Sabarimala review order violates Supreme Court rules: Professor Baxi
Supreme Court had held that legal issues in pending cases related to the entry of women into mosques and the denial of access to fire temples for Parsi women who marry outside the community should be settled by a seven-judge bench before the Sabarimala case can be decided.Updated: Nov 30, 2019 04:00 IST
The late justice Sunanda Bhandare was one of the earliest feminist voices in the legal fraternity, legal scholar and former Delhi University vice-chancellor Upendra Baxi said on Friday, delivering the 25th Justice Sunanda Bhandare lecture.
Referring to justice Bhandare’s pioneering role, first as a lawyer and subsequently as a judge, in the sphere of women’s rights, Baxi said the lecture series lasting into its 25th edition was an achievement.
“This lecture has saved Justice Sunanda Bhandare from unjust amnesia,” said Baxi.
In his lecture, Baxi referred to Justice Bhandare’s role as a lawyer in the Bai Tahira case way back in 1979. The case was about divorced women’s entitlement to maintenance under Section 125 of the Code of Criminal Procedure (CrPC). In that case, Justice VR Krishna Iyer of Supreme Court had ruled in favour of divorced women.
The judgment in Bai Tahira case was, subsequently, quoted with approval in the landmark Shah Bano judgment in which the Supreme Court had held that divorced Muslim women are entitled to maintenance under Section 125 of CrPC.
“Much before Shah Bano, Sunanda Bhandare had filed a maintenance plea in Bai Tahira’s case. The case came (up for hearing) before Justice Krishna Iyer whose views were reconfirmed in Shah Bano”, said Baxi.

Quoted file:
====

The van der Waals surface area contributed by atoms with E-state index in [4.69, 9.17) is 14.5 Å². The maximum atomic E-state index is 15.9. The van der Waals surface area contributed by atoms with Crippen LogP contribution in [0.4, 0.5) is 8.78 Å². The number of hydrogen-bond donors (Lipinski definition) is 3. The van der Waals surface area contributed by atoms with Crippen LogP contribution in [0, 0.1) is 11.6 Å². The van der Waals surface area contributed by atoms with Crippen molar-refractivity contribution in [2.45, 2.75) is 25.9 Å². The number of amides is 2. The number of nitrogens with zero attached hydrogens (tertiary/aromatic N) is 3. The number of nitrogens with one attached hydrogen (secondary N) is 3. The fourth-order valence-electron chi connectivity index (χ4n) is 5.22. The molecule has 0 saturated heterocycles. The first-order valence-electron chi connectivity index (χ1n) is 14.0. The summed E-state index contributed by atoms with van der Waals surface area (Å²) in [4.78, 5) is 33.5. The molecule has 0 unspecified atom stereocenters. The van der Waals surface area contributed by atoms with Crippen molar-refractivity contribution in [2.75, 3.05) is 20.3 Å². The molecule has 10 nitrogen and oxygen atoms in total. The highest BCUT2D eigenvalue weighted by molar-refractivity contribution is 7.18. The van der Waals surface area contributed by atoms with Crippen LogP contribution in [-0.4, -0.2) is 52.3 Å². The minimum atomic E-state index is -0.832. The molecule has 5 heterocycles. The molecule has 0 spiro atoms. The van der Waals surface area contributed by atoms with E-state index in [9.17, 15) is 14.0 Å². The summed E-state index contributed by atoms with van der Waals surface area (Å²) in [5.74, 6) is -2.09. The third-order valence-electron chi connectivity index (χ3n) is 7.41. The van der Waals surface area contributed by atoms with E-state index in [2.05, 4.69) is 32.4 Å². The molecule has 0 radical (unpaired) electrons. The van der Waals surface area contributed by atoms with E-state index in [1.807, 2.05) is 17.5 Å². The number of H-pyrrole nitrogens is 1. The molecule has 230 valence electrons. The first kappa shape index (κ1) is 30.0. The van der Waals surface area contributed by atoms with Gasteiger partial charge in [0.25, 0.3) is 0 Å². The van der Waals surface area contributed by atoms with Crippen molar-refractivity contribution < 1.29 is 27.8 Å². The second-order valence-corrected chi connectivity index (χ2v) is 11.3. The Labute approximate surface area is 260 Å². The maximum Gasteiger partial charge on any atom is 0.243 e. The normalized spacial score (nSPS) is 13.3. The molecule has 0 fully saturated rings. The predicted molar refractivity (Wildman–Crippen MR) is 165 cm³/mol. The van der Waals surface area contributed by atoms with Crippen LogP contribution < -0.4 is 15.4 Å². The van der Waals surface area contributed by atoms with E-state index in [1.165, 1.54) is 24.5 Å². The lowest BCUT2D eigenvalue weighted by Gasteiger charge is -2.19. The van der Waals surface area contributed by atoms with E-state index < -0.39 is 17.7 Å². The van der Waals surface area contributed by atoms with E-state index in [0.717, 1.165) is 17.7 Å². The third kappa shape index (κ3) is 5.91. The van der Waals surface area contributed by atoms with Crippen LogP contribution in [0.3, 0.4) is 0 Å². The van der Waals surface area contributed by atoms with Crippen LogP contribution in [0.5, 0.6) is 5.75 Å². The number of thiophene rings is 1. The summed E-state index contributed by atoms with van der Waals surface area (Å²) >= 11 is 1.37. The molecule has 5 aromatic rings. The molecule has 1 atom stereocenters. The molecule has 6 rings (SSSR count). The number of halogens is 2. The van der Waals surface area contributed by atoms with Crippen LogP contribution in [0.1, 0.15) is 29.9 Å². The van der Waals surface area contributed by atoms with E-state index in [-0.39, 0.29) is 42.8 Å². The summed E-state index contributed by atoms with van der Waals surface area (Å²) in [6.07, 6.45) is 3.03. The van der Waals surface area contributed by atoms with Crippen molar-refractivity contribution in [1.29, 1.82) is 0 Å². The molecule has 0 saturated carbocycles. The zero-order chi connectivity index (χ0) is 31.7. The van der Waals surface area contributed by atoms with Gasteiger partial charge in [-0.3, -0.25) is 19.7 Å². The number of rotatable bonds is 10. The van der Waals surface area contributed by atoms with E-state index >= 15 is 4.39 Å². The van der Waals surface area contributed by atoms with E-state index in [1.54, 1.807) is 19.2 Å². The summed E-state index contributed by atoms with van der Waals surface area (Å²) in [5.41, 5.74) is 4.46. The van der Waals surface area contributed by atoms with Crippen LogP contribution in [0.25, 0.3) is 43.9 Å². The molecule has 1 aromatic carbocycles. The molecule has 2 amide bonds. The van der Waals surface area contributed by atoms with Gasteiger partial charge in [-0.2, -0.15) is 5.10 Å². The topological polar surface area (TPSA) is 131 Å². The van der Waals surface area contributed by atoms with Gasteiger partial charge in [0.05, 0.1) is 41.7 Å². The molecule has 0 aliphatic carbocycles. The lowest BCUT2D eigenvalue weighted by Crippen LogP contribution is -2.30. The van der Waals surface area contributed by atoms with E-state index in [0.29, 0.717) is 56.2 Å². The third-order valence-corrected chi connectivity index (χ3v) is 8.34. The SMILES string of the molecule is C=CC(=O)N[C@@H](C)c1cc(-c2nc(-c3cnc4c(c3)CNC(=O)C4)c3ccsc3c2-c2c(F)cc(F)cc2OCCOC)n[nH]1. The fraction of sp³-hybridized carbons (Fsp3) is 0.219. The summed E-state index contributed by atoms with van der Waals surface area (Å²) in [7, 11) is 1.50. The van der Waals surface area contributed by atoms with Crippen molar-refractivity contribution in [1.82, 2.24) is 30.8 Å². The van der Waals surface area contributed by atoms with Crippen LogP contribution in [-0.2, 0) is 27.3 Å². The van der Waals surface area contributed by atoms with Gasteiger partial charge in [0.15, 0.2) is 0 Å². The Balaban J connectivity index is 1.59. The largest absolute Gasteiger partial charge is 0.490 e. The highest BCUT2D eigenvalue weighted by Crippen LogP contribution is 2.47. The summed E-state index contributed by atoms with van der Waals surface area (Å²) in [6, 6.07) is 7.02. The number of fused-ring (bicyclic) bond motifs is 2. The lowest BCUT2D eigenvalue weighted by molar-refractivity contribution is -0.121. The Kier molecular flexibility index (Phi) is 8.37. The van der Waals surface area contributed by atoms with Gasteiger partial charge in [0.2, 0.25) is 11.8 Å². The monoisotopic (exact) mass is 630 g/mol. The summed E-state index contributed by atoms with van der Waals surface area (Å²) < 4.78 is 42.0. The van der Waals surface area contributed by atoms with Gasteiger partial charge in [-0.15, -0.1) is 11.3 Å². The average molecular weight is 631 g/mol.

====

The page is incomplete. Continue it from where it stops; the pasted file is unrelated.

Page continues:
The 25th edition of the lecture was on the topic “How to Engender the Basic Structure Doctrine? The Elusive Future of Women’s Rights as Human Rights.”
Baxi went about the topic by referring to certain judgments of the Supreme Court which he said “feminised the Basic Structure doctrine”.
As per the Basic Structure doctrine laid down by the Supreme Court, the Constitution of India has certain basic features which cannot be altered or amended by Parliament.
Baxi said that the Vishaka judgment of 1997 was the first instance of what he termed “feminising the Basic Structure”. In that case, the Supreme Court laid down elaborate guidelines to tackle sexual harassment at workplace.
“Vishaka refers to various cases on Article 21 which is based on substantive due process. Vishaka is thus the first instance of feminisation of Basic Structure.”
Baxi then referred to recent judgments of the Supreme Court in the Triple Talaq case and the evolution of doctrine of constitutional morality as other examples of feminisation of the Basic Structure.
In the speech, Baxi criticised the recent judgment of the Supreme Court on the Sabarimala review petitions. In that judgment, the Supreme Court had held that legal issues in pending cases related to the entry of women into mosques and the denial of access to fire temples for Parsi women who marry outside the community should be settled by a seven-judge bench before the Sabarimala case can be decided. It will also rule on the practice of female genital mutilation among Dawoodi Bohras, ruled the court.
Baxi said that the Sabarimala review judgment was in violation of all settled rules and procedures of the Supreme Court and a betrayal of Constitutional discipline. Connecting it to the lecture topic, Baxi said that the judgment defeminises the Basic Structure and was per incuriam (given in ignorance of settled principles of law).
Attorney General KK Venugopal presided over the function.